Indexed on: 03 Dec '11Published on: 03 Dec '11Published in: Nucleosides, nucleotides & nucleic acids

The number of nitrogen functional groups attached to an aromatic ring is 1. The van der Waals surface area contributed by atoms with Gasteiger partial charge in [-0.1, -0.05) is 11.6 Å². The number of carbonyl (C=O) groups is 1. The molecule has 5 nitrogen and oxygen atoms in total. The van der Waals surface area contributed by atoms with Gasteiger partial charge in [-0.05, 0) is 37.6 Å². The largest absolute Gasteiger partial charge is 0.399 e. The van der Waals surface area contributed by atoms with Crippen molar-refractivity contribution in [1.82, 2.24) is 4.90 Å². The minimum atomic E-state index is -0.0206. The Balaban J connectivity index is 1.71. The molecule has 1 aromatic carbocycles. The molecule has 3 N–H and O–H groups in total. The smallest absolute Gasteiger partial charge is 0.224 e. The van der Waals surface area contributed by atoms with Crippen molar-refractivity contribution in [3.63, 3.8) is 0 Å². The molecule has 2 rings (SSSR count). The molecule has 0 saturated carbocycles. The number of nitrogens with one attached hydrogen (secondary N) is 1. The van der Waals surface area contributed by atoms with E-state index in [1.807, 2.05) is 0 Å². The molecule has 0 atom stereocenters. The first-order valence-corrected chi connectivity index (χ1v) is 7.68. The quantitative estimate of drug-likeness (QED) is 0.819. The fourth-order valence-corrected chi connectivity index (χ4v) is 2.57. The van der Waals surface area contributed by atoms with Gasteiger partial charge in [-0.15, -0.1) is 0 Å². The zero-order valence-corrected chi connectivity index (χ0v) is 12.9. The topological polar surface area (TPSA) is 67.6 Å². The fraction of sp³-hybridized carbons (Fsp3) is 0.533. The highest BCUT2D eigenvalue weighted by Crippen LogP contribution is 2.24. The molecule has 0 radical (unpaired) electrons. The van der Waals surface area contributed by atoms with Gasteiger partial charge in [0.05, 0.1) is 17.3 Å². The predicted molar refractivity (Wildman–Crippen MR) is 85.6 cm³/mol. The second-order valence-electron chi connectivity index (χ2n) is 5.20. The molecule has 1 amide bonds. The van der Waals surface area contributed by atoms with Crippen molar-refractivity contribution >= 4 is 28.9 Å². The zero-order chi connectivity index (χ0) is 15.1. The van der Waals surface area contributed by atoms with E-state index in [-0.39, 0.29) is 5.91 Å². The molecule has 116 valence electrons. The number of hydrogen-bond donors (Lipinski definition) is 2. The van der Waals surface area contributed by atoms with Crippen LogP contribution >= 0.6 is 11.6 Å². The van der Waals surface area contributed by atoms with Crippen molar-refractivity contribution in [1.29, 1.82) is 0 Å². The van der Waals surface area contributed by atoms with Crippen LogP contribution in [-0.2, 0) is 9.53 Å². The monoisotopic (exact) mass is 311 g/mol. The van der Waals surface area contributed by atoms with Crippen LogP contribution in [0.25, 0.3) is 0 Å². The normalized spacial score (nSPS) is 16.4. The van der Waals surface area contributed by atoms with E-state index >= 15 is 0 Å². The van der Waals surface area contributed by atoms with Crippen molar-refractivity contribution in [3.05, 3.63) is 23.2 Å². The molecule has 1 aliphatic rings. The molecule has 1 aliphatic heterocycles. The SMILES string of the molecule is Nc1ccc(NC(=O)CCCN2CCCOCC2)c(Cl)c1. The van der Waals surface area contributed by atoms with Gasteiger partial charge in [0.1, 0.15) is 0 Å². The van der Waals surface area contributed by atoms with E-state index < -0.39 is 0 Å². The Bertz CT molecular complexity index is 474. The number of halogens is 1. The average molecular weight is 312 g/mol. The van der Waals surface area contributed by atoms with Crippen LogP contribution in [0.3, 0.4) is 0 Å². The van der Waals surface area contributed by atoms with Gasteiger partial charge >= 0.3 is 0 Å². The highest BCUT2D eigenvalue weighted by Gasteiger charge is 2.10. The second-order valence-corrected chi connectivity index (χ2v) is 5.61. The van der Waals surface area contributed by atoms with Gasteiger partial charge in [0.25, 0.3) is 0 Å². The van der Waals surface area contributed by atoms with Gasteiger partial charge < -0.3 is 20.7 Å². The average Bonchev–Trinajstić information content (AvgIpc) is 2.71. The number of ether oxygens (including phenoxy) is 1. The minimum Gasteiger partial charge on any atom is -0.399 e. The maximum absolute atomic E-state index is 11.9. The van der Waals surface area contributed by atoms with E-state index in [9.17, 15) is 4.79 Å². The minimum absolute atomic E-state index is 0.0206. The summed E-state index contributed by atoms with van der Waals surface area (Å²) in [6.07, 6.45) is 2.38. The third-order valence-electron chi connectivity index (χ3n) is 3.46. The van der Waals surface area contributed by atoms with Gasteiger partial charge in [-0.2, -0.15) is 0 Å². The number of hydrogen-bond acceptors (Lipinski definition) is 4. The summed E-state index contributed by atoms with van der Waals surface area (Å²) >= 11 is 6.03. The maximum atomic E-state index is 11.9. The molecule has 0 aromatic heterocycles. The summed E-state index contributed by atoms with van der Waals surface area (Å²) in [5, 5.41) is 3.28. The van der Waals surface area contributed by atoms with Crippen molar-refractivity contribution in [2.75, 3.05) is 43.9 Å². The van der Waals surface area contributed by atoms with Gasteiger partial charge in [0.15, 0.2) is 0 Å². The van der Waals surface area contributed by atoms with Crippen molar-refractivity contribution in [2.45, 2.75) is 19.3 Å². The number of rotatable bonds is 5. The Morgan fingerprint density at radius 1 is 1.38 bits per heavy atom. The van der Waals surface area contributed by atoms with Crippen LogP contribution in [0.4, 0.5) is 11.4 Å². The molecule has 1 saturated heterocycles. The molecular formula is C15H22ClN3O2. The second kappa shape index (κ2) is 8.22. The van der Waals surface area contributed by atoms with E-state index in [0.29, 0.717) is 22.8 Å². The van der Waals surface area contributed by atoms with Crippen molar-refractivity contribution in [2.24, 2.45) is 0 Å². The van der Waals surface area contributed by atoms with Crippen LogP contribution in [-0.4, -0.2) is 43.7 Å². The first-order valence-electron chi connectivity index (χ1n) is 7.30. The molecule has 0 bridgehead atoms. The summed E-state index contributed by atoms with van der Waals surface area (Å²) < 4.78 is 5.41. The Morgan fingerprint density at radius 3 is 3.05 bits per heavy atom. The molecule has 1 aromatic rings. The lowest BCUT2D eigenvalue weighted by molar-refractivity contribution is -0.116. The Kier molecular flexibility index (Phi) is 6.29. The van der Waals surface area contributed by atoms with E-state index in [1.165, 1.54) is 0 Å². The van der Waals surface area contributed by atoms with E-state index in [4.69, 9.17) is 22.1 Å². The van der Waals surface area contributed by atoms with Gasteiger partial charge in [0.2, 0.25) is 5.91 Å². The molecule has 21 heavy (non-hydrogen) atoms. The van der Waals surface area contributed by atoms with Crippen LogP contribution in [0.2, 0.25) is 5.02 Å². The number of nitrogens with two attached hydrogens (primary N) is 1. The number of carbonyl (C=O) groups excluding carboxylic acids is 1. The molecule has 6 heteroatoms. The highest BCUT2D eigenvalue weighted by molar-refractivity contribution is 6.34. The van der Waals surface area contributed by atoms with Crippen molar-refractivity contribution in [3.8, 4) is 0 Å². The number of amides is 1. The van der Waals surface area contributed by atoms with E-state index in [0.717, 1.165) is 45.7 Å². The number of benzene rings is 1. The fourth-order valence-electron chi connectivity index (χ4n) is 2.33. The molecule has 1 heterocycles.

Recent genome-wide association studies showed that serum uric acid (SUA) levels relate to ABCG2/BCRP gene, which locates in a gout-susceptibility locus revealed by a genome-wide linkage study. Together with the ABCG2 characteristics, we hypothesized that ABCG2 transports urate and its dysfunction causes hyperuricemia and gout. Transport assays showed ATP-dependent transport of urate via ABCG2. Kinetic analysis revealed that ABCG2 mediates high-capacity transport of urate (Km: 8.24 ± 1.44 mM) even under high-urate conditions. Mutation analysis of ABCG2 in 90 Japanese hyperuricemia patients detected six nonsynonymous mutations, including five dysfunctional variants. Two relatively frequent dysfunctional variants, Q126X and Q141K, were then examined. Quantitative trait locus analysis of 739 Japanese individuals showed that Q141K increased SUA as the number of minor alleles of Q141K increased (p = 6.60 × 10(-5)). Haplotype frequency analysis revealed that there is no simultaneous presence of Q126X and Q141K in one haplotype. Becuase Q126X and Q141K are assigned to nonfunctional and half-functional haplotypes, respectively, their genotype combinations are divided into four functional groups. The association study with 161 male gout patients and 865 male controls showed that all of those with dysfunctional ABCG2 increased the gout risk, especially those with ≤1/4 function (OR, 25.8; 95% CI, 10.3-64.6; p = 3.39 × 10(-21)). These genotypes were found in 10.1% of gout patients, but in only 0.9% of control. Our function-based clinicogenetic (FBCG) analysis showed that combinations of the two dysfunctional variants are major causes of gout, thereby providing a new approach for prevention and treatment of the gout high-risk population.